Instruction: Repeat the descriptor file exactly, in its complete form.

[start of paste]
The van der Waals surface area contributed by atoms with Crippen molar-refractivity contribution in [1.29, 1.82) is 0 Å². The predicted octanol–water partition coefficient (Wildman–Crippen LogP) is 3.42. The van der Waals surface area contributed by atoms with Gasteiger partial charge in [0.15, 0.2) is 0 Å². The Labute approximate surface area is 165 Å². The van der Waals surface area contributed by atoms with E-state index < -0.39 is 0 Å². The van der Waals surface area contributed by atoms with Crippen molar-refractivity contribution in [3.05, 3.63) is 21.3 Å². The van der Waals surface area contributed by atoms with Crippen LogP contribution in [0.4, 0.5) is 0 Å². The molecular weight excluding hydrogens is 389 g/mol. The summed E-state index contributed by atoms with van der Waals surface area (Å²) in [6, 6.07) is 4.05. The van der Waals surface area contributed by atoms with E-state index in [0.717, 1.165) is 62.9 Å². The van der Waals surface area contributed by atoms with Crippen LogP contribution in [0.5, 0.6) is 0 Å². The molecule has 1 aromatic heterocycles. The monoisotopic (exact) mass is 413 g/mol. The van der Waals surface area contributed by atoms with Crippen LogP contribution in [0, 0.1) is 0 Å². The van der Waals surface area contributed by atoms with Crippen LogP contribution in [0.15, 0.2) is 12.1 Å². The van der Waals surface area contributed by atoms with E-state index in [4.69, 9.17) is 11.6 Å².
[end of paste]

The van der Waals surface area contributed by atoms with Crippen molar-refractivity contribution in [1.29, 1.82) is 0 Å². The predicted octanol–water partition coefficient (Wildman–Crippen LogP) is 3.42. The van der Waals surface area contributed by atoms with Gasteiger partial charge in [0.15, 0.2) is 0 Å². The Labute approximate surface area is 165 Å². The van der Waals surface area contributed by atoms with E-state index < -0.39 is 0 Å². The van der Waals surface area contributed by atoms with Crippen molar-refractivity contribution in [3.05, 3.63) is 21.3 Å². The van der Waals surface area contributed by atoms with Crippen LogP contribution in [0.4, 0.5) is 0 Å². The molecular weight excluding hydrogens is 389 g/mol. The summed E-state index contributed by atoms with van der Waals surface area (Å²) in [6, 6.07) is 4.05. The van der Waals surface area contributed by atoms with E-state index in [0.717, 1.165) is 62.9 Å². The van der Waals surface area contributed by atoms with Crippen LogP contribution in [0.5, 0.6) is 0 Å². The molecule has 1 aromatic heterocycles. The monoisotopic (exact) mass is 413 g/mol. The van der Waals surface area contributed by atoms with Crippen LogP contribution in [0, 0.1) is 0 Å². The van der Waals surface area contributed by atoms with Crippen LogP contribution in [0.15, 0.2) is 12.1 Å². The van der Waals surface area contributed by atoms with E-state index in [4.69, 9.17) is 11.6 Å².